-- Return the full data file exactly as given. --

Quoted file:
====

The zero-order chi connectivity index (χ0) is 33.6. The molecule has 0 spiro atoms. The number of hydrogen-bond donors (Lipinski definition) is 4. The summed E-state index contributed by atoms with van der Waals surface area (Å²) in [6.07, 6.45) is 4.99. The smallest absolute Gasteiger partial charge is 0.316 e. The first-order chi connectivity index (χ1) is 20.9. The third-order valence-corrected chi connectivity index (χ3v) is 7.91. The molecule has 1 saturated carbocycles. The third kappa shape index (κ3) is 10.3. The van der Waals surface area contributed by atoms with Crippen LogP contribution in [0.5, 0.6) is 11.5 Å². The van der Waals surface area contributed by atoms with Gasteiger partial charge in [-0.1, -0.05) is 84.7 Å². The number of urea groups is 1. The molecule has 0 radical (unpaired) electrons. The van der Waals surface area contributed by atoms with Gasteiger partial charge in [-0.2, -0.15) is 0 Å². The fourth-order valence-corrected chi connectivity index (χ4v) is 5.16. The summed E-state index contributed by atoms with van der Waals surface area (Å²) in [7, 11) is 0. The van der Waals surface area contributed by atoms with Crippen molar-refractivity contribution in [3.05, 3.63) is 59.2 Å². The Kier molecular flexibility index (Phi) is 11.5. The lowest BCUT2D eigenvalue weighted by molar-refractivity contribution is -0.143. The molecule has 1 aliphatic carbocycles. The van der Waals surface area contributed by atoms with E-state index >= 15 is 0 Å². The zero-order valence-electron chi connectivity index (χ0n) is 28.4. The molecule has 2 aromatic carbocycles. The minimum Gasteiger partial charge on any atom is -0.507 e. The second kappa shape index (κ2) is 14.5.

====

The zero-order chi connectivity index (χ0) is 33.6. The molecule has 0 spiro atoms. The number of hydrogen-bond donors (Lipinski definition) is 4. The summed E-state index contributed by atoms with van der Waals surface area (Å²) in [6.07, 6.45) is 4.99. The smallest absolute Gasteiger partial charge is 0.316 e. The first-order chi connectivity index (χ1) is 20.9. The third-order valence-corrected chi connectivity index (χ3v) is 7.91. The molecule has 1 saturated carbocycles. The third kappa shape index (κ3) is 10.3. The van der Waals surface area contributed by atoms with Crippen LogP contribution in [0.5, 0.6) is 11.5 Å². The van der Waals surface area contributed by atoms with Gasteiger partial charge in [-0.1, -0.05) is 84.7 Å². The number of urea groups is 1. The molecule has 0 radical (unpaired) electrons. The van der Waals surface area contributed by atoms with Gasteiger partial charge in [-0.2, -0.15) is 0 Å². The fourth-order valence-corrected chi connectivity index (χ4v) is 5.16. The summed E-state index contributed by atoms with van der Waals surface area (Å²) in [7, 11) is 0. The van der Waals surface area contributed by atoms with Crippen molar-refractivity contribution in [3.05, 3.63) is 59.2 Å². The Kier molecular flexibility index (Phi) is 11.5. The lowest BCUT2D eigenvalue weighted by molar-refractivity contribution is -0.143. The molecule has 1 aliphatic carbocycles. The van der Waals surface area contributed by atoms with E-state index >= 15 is 0 Å². The zero-order valence-electron chi connectivity index (χ0n) is 28.4. The molecule has 2 aromatic carbocycles. The minimum Gasteiger partial charge on any atom is -0.507 e. The second kappa shape index (κ2) is 14.5.